He cringes at the notion of a billionaires’ club and doesn’t much like the word philanthropist –but that’s Sir Ian Wood for you.
He may be invited to gatherings of the world’s greatest givers and rank high on all the rich lists, but the Aberdonian oil tycoon doesn’t really see himself like that.
Sir Ian jokes that when he attended The Giving Pledge in Virginia – an elite philanthropy conference led by Microsoft founder Bill Gates and American industrialist Warren Buffett – he was likely the only one without a private plane, and probably the poorest one on the guest list.
At the age of 73, he still works seven days a week, despite “retiring” in 2012 as chairman of the Wood Group, one of the greatest success stories of the North Sea oil boom.
You wish he would just give himself a break and go and enjoy some Sir Ian time.
But he gives the clear impression that there is always something more to be done, something else to worry about – and something else to get right. This is now particularly true of The Wood Foundation, the trust set up by his family which by the end of 2014 had channelled £16m both into good causes in Scotland and Sub-Saharan Africa, with significant commitments lined up for this year.
“There are people doing philanthropic things with £250 or £1,000 or indeed giving their life to causes, which is worth a hell of a lot more than just giving wealth away.”Sir Ian Wood
His address at the Virginia conference was to encourage the largely American audience to consider donating less to the universities, schools, churches and other homegrown institutions and look overseas to make the biggest possible impact with their dollars.
It was an approach he says that was agreed beforehand with Gates, who now focuses his time on trying to rid Africa of polio.
After just 30 hours at the gathering, Sir Ian says he has no idea what effect his thesis may have had – but he does plan to go back next year to find out: “It was a fascinating conference.
“There were some very, very clever and very able people there, some very admirable people there and some very interesting egos there too,” he says.
“You hope people are going to listen to what you said and think about it. I will probably try and go back next year and see just what has happened.”Does Sir Ian think he will have a private jet by then? “No. I will never have a private jet,” he says with a laugh.
He adds: “Listen, wealth is only worth what you do with it. You only need a certain amount of wealth to live a reasonable life so wealth in some ways becomes a responsibility,
“One of the things I have tried to get across to conference is that it is seen as a kind of a billionaires’ club. I am just utterly against that. There are people doing philanthropic things with £250 or £1,000 or indeed giving their life to causes, which is worth a hell of a lot more than just giving wealth away.”
Some game-changing outlays by the Wood Foundation include the purchase of two tea factories in Rwanda and Tanzania which have helped to improve the livelihoods of around 50,000 smallholders, with Sir Ian’s staff also lobbying to bring in legislation to protect the price paid to the growers.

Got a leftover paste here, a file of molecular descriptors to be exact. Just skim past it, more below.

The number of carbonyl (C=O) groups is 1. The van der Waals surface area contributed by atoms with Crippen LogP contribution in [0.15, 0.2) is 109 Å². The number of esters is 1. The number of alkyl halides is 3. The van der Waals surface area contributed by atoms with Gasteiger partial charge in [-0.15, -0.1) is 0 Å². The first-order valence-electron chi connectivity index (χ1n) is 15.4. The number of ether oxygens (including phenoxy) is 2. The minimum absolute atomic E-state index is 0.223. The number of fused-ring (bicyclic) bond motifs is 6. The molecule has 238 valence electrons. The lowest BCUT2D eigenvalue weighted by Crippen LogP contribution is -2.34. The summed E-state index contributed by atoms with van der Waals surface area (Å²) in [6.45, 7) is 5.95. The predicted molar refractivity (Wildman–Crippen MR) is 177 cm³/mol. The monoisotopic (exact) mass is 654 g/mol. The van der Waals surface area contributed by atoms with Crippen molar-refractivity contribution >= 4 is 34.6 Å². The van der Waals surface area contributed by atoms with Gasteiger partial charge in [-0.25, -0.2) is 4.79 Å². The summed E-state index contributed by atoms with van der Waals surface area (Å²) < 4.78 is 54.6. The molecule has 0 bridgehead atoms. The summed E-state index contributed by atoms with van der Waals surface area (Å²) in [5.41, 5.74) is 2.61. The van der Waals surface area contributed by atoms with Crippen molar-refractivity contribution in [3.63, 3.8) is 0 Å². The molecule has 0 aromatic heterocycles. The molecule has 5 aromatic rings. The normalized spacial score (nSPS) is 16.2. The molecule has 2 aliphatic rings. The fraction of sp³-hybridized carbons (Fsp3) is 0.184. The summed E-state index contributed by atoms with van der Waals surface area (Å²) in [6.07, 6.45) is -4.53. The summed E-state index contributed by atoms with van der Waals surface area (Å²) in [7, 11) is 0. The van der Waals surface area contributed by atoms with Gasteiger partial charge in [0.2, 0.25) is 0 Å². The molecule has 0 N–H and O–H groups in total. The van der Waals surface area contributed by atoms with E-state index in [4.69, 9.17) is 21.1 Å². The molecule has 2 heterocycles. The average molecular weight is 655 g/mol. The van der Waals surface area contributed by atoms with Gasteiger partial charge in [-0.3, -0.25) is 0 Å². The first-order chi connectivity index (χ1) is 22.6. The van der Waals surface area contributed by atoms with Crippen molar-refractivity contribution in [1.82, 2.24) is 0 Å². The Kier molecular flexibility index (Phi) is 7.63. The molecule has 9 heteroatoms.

In Aberdeen, he donated £10m to build a multi-storey car park at Aberdeen Royal Infirmary after his own family experienced the stress of trying to find a space during visiting time.
He is immensely proud of his Youth and Philanthropy Initiative, which promotes citizenship, entrepreneurship and charity work to pupils in about 190 schools.
However, Sir Ian says he didn’t become involved in philanthropy for the feel-good factor, but because of his gnawing concerns about global inequalities which had built up over the years:“You get to enjoy all the opportunities of being part of an international business but you can’t escape the fact that all sorts of responsibilities must go with that.
“It does sound corny but its absolutely true: I wanted to put something back. If Rabbie Burns said ‘to see ourselves as others see us’, then the mirror image of that is to see others as we see ourselves, to look at other people and think ‘well that could be me’.”
Sir Ian is speaking from his Aberdeen office, which is in the nice bit of town but hardly flash. There are stacks of papers lined up against the wall and around his desk. In the corner there is a giant cheque for £150,000 which he is due to deliver to a children’s appeal that afternoon. On the walls and windowsills there are family photos and pictures from an Africa safari holiday.
In 2009, when he arrived in Sub-Saharan Africa with the foundation, he was met by“tens of thousands” of tea growers who had been handed plots down through their families. With no real expertise, they were paid a “very poor price” for their crops. He said the foundation’s work to help them had been met with “huge suspicion” from the smallholders and the co-operatives but progress over the past two years had been “very satisfying”.
Would he be as keen to spend on some of the symptoms of poverty and inequality as much as the long-term treatment of the causes? Would Sir Ian, lauded philanthropist, put 50p in the cup of a street beggar?
A pause, then: “The answer is I generally do give to someone on the street but then I walk on – then wonder what he or she is going to do with it. Then I worry if I have done the right thing.”
Has he felt that his wealth has become a burden, that it has come to define him?
Sir Ian said: “I don’t think money has bought me happiness or unhappiness. I understand why people who don’t have it think that it does. But it comes from your personality, your marriage, your relationships with others. Happiness comes from much more important things than money.”